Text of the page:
Weekly Dose of Health News

In this week’s summary, you’ll find details on an agreement to move the mentally ill in NYC into supportive housing apartments, the push by President Obama to enroll the uninsured before Oct. 1, a possible ban on menthol cigarettes, and more!

Supportive Housing Agreement in New York City

Governor Cuomo has resolved a long-standing legal issue over housing for the mentally ill in New York City by agreeing on Tuesday to give 4,000 individuals the opportunity to leave institutional homes and move into their own supportive housing apartments.  The state will set up 2,000 apartments initially, and more if needed.  Supportive housing provides certain services to people that better enable them to live independently.  The article can be found here.

Affordable Care Act

The New York Times reports that the Obama Administration is working feverishly to sell its health reform plan and help ensure a successful rollout by October 1 of this year.  The big focus is on enrolling 2.7 million uninsured18-35 year old, relatively healthy individuals.  The effort includes statistical analysis of the uninsured, high-profile appearances by the President and celebrities, the establishment of call centers and coordination with health plans, hospitals and health centers, pharmacies, mayors and state officials.


The Washington Post writes that Medicare announced plans to accelerate linking doctor pay to quality measures.  The announced changes will affect nearly 500,000 physicians working in groups. The Affordable Care Act requires large physician groups to receive bonuses or penalties, based on their quality of performance by 2015.  All doctors who take Medicare patients will be phased into the quality incentive program by 2017.


Senior moments may be linked to Alzheimer’s disease, according to the Los Angeles Times.  While not conclusive, multiple studies indicate that there may be a correlation between memory loss and dementia.  Stress, depression and cardiovascular disease may also contribute to memory loss and researchers are determining ways to sift through the data to determine which memory loss is related to dementia and which to other causes.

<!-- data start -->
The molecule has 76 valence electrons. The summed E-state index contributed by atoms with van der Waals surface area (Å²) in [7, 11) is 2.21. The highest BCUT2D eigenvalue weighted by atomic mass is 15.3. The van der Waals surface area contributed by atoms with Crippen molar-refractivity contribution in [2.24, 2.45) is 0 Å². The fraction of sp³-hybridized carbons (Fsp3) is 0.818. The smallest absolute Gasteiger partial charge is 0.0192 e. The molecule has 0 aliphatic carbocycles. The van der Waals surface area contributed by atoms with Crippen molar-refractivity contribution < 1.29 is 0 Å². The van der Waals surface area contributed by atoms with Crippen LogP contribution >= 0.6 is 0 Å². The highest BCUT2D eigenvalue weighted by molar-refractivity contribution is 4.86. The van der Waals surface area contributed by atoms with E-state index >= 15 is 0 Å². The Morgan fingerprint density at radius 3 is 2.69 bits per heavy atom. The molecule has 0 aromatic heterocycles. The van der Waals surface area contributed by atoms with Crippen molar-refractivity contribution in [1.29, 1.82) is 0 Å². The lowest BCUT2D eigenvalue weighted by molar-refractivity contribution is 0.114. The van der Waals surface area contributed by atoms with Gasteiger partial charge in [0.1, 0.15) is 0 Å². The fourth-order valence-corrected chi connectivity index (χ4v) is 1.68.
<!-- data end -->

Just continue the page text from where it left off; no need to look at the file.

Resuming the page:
The New York Academy of Medicine (NYAM) has this release on the alarming rates of obesity in New York’s disabled population.  This week, the New York State Department of Health released a report stating that almost 70% of disabled New Yorkers are overweight or obese, which far exceeds rates for other populations.  New York City has nutritional standards in place for its agencies that serve the disabled.  Efforts are underway to help state agencies and community-based organizations get technical assistance and funds to implement similar standards.

The L.A. Times reports that the U.S. Food and Drug Administration (FDA) may seek to restrict or ban menthol cigarettes in the belief that they are more addictive than unflavored tobacco.  Since the Administration began enhanced regulation of tobacco in 2009, it has banned cigarette additives such as cloves, chocolate and fruit flavors.  So far, FDA has been reluctant to regulate menthol cigarettes, which are popular in African American communities.  Groups have urged the FDA to not restrict menthol out of fear that such restrictions could increase black market sales of menthol cigarettes and create an added burden for law enforcement agencies.  The FDA has acknowledged that menthol cigarette advertising is greater in African American communities and may contribute to menthol cigarette preferences.  The article also discusses reports that menthol may cause tobacco to behave differently in the body and contribute to the increased rate of smoking by menthol cigarette users.

-Jaime Venditti, 7/26/13